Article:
With the rising threat of climate change, industries worldwide are looking for ways to become more environmentally friendly.
As electricity is a secondary energy source, it leaves us with many options.
Though we are still using fossil fuels to produce a significant amount of electricity, renewable sources create just as much. In the third quarter of 2019, 39% of electricity in the UK came from coal, oil and gas, but another 40% came from renewable sources. 20% came from wind, 12% from biomass and 6% from solar. (Source: Carbon Brief)
With improved technology, renewable sources could soon produce more electricity. In which case, could that mean electric boilers will quickly replace the traditional gas boiler?
How Do They Work?
Electric boilers work very similar to gas boilers by warming up water to heat your home.
Connected to your main electricity supply, water from the mains passes through the element, which heats up inside the boiler. Warming the water, it then travels to your taps and radiators. Electric boilers are an excellent alternative for homes where gas is not an option. Usually, a gas boiler is unsuitable for listed buildings and can’t be installed in homes where it’s simply not safe enough to have gas in the building. Electric heating is preferred in flats and apartment buildings due to the ease of installation and low maintenance required.
As opposed to gas boilers, electric-powered boilers are generally small and compact, and with no need for a flue to be connected, they can be installed anywhere in the home. These attributes provide a lot more flexibility in terms of the layout of the house.
With water supplied on demand from a single source, hot water temperature and pressure may drop when using more than one outlet at the same time. Because of this, electric boilers are generally not recommended for large or busy homes and those with more than one bathroom. (Source: Boiler Guide)
An electric boiler’s cost can range from £500 to £2,500, with installation costs varying between installers. A survey will be able to determine your heating and hot water requirements. Brands across the UK produce electric boilers ranging anywhere from 4kW to 15kW, and your home size and heating requirements will determine what output you require.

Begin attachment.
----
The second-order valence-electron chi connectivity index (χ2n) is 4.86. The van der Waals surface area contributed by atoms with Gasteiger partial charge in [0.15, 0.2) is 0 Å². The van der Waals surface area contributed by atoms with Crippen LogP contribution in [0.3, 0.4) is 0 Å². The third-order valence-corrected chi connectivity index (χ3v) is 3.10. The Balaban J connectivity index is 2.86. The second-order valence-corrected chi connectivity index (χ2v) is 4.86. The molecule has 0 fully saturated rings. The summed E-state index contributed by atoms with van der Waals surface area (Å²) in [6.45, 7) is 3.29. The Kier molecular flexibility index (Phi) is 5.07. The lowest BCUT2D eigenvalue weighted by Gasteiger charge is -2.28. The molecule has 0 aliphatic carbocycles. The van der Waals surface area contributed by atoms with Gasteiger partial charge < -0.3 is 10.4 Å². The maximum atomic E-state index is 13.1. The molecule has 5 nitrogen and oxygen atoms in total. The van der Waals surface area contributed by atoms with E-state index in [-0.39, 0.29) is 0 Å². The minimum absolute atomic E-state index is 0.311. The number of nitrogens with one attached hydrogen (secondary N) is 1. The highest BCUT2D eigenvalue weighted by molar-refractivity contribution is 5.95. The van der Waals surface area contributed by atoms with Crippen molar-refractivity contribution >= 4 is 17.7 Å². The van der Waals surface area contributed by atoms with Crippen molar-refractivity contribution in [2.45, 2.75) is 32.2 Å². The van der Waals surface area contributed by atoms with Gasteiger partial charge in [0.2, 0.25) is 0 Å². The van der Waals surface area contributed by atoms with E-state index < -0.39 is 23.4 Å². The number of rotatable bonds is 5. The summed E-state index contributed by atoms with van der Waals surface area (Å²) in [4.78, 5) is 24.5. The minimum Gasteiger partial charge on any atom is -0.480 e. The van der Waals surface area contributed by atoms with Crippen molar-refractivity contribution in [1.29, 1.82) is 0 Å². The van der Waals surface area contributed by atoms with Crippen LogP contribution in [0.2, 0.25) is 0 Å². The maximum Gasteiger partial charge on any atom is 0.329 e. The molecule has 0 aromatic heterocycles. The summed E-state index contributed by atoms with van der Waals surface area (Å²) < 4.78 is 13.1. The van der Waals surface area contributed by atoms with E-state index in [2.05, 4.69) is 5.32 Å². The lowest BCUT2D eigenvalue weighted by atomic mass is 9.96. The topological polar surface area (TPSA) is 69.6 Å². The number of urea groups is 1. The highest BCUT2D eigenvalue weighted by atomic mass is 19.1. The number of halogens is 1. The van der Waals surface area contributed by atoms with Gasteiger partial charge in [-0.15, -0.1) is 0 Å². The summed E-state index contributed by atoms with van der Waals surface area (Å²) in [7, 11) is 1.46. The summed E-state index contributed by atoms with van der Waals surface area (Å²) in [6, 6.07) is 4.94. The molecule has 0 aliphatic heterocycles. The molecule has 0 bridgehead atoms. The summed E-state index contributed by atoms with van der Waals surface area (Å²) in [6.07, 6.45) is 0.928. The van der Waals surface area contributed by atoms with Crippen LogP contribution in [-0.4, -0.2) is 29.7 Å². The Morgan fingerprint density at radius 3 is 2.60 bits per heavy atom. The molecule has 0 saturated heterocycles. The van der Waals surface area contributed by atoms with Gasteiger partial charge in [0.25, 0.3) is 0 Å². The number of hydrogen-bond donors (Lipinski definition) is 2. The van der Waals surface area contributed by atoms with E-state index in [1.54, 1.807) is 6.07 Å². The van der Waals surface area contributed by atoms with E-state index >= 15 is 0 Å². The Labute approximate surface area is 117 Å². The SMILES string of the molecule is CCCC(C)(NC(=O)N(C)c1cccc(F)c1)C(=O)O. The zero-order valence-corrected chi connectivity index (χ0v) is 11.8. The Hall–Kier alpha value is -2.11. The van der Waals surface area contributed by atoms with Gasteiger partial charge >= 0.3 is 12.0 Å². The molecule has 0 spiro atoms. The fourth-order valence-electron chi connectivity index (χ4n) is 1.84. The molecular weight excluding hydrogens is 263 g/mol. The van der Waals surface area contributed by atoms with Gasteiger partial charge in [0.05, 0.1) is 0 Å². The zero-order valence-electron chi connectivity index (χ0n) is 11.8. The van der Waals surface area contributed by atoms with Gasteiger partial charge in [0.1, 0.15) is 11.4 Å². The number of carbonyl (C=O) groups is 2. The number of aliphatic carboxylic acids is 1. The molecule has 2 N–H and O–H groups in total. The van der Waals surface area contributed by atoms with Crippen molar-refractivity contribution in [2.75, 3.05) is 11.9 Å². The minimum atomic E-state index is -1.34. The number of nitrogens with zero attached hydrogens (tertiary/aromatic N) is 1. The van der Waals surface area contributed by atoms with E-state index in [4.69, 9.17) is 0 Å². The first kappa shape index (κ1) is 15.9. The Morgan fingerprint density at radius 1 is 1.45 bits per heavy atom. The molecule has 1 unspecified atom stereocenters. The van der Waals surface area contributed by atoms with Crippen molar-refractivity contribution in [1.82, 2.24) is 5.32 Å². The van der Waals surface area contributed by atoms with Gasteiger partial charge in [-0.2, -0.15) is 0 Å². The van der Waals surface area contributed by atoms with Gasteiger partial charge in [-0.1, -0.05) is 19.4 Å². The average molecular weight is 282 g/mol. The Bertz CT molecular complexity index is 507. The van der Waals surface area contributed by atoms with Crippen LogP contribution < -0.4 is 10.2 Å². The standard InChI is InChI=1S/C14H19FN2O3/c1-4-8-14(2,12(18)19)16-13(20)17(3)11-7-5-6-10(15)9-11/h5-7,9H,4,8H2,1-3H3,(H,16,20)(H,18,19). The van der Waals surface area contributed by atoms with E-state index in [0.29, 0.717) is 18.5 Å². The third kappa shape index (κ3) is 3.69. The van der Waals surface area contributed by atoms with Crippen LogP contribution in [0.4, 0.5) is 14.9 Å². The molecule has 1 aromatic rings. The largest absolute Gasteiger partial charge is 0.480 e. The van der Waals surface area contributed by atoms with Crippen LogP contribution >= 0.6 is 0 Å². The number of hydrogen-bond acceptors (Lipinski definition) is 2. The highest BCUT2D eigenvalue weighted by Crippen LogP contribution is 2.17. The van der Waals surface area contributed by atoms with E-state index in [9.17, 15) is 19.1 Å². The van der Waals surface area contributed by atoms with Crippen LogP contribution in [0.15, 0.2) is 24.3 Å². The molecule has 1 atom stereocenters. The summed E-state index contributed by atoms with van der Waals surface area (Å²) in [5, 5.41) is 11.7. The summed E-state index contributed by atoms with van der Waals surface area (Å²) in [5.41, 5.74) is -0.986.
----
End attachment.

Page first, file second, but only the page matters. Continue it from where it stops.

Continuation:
Types of Electric Boilers f
Direct-acting electric boilers are the more affordable option, with the lowest installation costs. An element heats the water on demand; therefore, you cannot store heated water for later use.
Storage Electric Boilers
With a hot water cylinder or storage unit, you can heat and store water for use later. The advantage of this is the use of “time-of-use” tariffs such as economy 7. Storage electric boilers are more expensive and larger, however.
Dry Core Storage Boilers
Like electric storage boilers, dry core boilers utilise lower price tariffs, heating water and storing for later. Dry core boilers heat bricks, with the heat released into the water when needed.
- Cheaper Installation: With no need to connect gas mains, it means quicker and more affordable installation.
- More energy efficient: The boiler does not directly use fossil fuels.
- Compact: With no flue, electric boilers are much more compact and take up less space in the home.
- Quiet – Electric boilers are generally very quiet to run because there are no elements within the boiler to create heat.
- Less Maintenance: Electric boilers have fewer mechanical parts, meaning less maintenance. Hot water cylinders should undergo an annual service.
- Flexible In Placement – As there is no flue, there is no need to put your electric boiler against an outside wall.
- No Gas Supply Needed – Electric boilers are excellent for homes off the gas grid or those that, for safety reasons, cannot use gas.
- Expense – Electricity can be up to 30% more expensive than gas for heating.
- High Water Demand – Standard electric boilers can only heat water on-demand.
- Carbon Production – Creating electricity can produce carbon which arguably negates the eco-friendliness of an electric boiler.
- Power Cuts – Lights, heating and hot water would be unavailable during a power cut.